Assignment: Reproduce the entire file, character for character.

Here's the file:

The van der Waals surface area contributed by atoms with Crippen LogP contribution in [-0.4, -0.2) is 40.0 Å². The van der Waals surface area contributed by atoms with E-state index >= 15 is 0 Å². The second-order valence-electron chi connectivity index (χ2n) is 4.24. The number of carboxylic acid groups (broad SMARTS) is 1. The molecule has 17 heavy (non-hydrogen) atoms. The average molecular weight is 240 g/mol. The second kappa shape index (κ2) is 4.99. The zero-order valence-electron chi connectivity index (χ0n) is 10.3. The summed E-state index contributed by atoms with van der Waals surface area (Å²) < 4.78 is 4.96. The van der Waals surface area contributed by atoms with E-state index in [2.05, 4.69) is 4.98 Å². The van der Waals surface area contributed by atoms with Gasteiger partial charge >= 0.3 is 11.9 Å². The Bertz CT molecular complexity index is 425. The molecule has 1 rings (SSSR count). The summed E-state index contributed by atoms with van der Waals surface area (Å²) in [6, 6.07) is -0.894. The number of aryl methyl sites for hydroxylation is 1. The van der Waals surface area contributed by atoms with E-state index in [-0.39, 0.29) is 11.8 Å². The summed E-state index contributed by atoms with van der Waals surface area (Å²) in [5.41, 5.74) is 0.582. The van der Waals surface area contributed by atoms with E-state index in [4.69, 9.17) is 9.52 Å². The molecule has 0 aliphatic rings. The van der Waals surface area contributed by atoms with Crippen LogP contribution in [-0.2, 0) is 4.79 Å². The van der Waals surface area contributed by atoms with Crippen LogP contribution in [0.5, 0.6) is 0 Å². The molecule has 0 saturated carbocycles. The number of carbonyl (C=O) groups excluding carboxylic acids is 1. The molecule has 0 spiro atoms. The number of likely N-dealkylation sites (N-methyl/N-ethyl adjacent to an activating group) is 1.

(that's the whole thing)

The van der Waals surface area contributed by atoms with Crippen LogP contribution in [-0.4, -0.2) is 40.0 Å². The van der Waals surface area contributed by atoms with E-state index >= 15 is 0 Å². The second-order valence-electron chi connectivity index (χ2n) is 4.24. The number of carboxylic acid groups (broad SMARTS) is 1. The molecule has 17 heavy (non-hydrogen) atoms. The average molecular weight is 240 g/mol. The second kappa shape index (κ2) is 4.99. The zero-order valence-electron chi connectivity index (χ0n) is 10.3. The summed E-state index contributed by atoms with van der Waals surface area (Å²) < 4.78 is 4.96. The van der Waals surface area contributed by atoms with E-state index in [2.05, 4.69) is 4.98 Å². The van der Waals surface area contributed by atoms with Gasteiger partial charge >= 0.3 is 11.9 Å². The Bertz CT molecular complexity index is 425. The molecule has 1 rings (SSSR count). The summed E-state index contributed by atoms with van der Waals surface area (Å²) in [6, 6.07) is -0.894. The number of aryl methyl sites for hydroxylation is 1. The van der Waals surface area contributed by atoms with E-state index in [-0.39, 0.29) is 11.8 Å². The summed E-state index contributed by atoms with van der Waals surface area (Å²) in [5.41, 5.74) is 0.582. The van der Waals surface area contributed by atoms with E-state index in [4.69, 9.17) is 9.52 Å². The molecule has 0 aliphatic rings. The van der Waals surface area contributed by atoms with Crippen LogP contribution in [-0.2, 0) is 4.79 Å². The van der Waals surface area contributed by atoms with Crippen LogP contribution in [0.5, 0.6) is 0 Å². The molecule has 0 saturated carbocycles. The number of carbonyl (C=O) groups excluding carboxylic acids is 1. The molecule has 0 spiro atoms. The number of likely N-dealkylation sites (N-methyl/N-ethyl adjacent to an activating group) is 1.